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From a textbook I read something like this: "When sunlight is reflected from a horizontal surface, the plane of incidence is vertical, and the reflected light contains a preponderance of light that is polarized in the horizontal direction.... The manufacturer makes the polarizing axis of the lens material vertical, so very little of the horizontally polarized light reflected from the road is transmitted to the eyes."

I just wonder whether all types of surfaces, even it is opaque, can reflect light with partially or completely polarized light which the perpendicular component of E field is dominant?

For opaque surface like asphalt road, are there any critical angle so that all the reflected light are completely polarized (like the Brewster's angle in water, glass etc)?

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    $\begingroup$ There's Brewster's in opaque materials, such as metals. At that angle, the parallel polarization is minimized, but not zero. For example, in aluminium the angle is at 81.7º (refractiveindex.info/?shelf=main&book=Al&page=Rakic). $\endgroup$ – jinawee Aug 5 '15 at 15:20
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In the classical theory of reflection (and refraction) of electromagnetic waves, there are equations which describe the reflection of light in two specific orientations. They are known as the Fresnel equations.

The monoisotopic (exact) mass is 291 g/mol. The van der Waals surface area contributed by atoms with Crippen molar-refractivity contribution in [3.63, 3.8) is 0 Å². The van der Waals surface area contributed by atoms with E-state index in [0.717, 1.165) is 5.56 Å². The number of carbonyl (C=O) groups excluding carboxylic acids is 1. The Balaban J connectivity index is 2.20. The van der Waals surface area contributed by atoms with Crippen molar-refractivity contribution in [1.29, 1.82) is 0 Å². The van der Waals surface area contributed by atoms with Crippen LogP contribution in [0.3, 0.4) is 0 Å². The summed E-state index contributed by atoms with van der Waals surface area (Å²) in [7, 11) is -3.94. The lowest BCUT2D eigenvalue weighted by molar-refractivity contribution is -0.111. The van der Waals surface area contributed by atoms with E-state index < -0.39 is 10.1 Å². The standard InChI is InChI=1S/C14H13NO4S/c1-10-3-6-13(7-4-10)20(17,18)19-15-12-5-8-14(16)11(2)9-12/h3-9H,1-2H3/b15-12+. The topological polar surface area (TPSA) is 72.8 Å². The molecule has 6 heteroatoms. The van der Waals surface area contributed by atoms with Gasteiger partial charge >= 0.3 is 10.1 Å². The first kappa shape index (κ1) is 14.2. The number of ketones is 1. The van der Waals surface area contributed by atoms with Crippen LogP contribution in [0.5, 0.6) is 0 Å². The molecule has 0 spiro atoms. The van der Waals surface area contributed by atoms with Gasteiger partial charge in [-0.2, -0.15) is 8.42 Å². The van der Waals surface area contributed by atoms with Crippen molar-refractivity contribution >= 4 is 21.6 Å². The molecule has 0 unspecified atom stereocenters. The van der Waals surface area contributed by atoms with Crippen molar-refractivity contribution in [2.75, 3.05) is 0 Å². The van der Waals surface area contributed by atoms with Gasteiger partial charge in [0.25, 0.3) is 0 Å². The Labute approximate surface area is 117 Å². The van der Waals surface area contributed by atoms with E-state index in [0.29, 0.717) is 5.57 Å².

However, the polarizations of light lie in a 2D vector space, so as long as you decompose any incoming wave of light into the two linearly independent orientations (s and p polarized), you can use the Fresnel equations to calculate the effect of the surface on each portion of the wave. All you need is basic linear algebra.

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The key thing is that the surface have facets. That is, it has to have smooth flat parts that can reflect light like a mirror. If the surface is just amorphous then the scattering will tend to be too disorganized to see the polarization. I have seen polarized light coming off quite surprising surfaces. A manhole cover for example. It had been polished fairly smooth by traffic. The surface of a really smooth pond can show this. Sometimes really smooth snow can do it. Asphalt often has many small flat shiny facets. These can produce polarized light in the direction that is just right for the selection of facets turned the correct direction for you to see. It may be hard to detect this because if you turn the polarized lens of your sunglasses, then other facets can come into and go out of alignment.

Reference https://www.physicsforums.com/threads/polarized-light-from-any-suface.826305/

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    $\begingroup$ Whether something could be described as having facets depends on whether the roughness on the facets is smaller than the wavelength. In the end only the feature of a surface the length of which is comparable to the wavelength of the incident light can interact with the light. $\endgroup$ – Hans Feb 5 '19 at 10:12

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